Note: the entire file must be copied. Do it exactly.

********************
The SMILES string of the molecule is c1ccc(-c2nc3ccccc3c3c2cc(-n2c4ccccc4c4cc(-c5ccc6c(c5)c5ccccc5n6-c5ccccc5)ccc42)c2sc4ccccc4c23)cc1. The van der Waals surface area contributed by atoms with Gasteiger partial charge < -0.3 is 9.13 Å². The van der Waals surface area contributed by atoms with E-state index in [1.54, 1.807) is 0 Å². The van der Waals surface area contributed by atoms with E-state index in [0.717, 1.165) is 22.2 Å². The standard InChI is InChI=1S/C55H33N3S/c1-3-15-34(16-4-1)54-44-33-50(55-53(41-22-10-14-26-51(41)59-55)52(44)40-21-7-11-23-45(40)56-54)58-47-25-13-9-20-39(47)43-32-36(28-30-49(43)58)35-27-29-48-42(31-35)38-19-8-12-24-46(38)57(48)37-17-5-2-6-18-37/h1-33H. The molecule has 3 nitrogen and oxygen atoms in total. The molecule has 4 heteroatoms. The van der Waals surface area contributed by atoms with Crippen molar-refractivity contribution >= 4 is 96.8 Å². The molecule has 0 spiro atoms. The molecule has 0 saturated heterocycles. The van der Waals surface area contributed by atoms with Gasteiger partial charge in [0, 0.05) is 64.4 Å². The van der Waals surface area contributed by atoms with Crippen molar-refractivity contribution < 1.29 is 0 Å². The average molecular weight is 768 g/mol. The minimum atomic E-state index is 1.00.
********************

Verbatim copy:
The SMILES string of the molecule is c1ccc(-c2nc3ccccc3c3c2cc(-n2c4ccccc4c4cc(-c5ccc6c(c5)c5ccccc5n6-c5ccccc5)ccc42)c2sc4ccccc4c23)cc1. The van der Waals surface area contributed by atoms with Gasteiger partial charge < -0.3 is 9.13 Å². The van der Waals surface area contributed by atoms with E-state index in [1.54, 1.807) is 0 Å². The van der Waals surface area contributed by atoms with E-state index in [0.717, 1.165) is 22.2 Å². The standard InChI is InChI=1S/C55H33N3S/c1-3-15-34(16-4-1)54-44-33-50(55-53(41-22-10-14-26-51(41)59-55)52(44)40-21-7-11-23-45(40)56-54)58-47-25-13-9-20-39(47)43-32-36(28-30-49(43)58)35-27-29-48-42(31-35)38-19-8-12-24-46(38)57(48)37-17-5-2-6-18-37/h1-33H. The molecule has 3 nitrogen and oxygen atoms in total. The molecule has 4 heteroatoms. The van der Waals surface area contributed by atoms with Crippen molar-refractivity contribution >= 4 is 96.8 Å². The molecule has 0 spiro atoms. The molecule has 0 saturated heterocycles. The van der Waals surface area contributed by atoms with Gasteiger partial charge in [0, 0.05) is 64.4 Å². The van der Waals surface area contributed by atoms with Crippen molar-refractivity contribution < 1.29 is 0 Å². The average molecular weight is 768 g/mol. The minimum atomic E-state index is 1.00.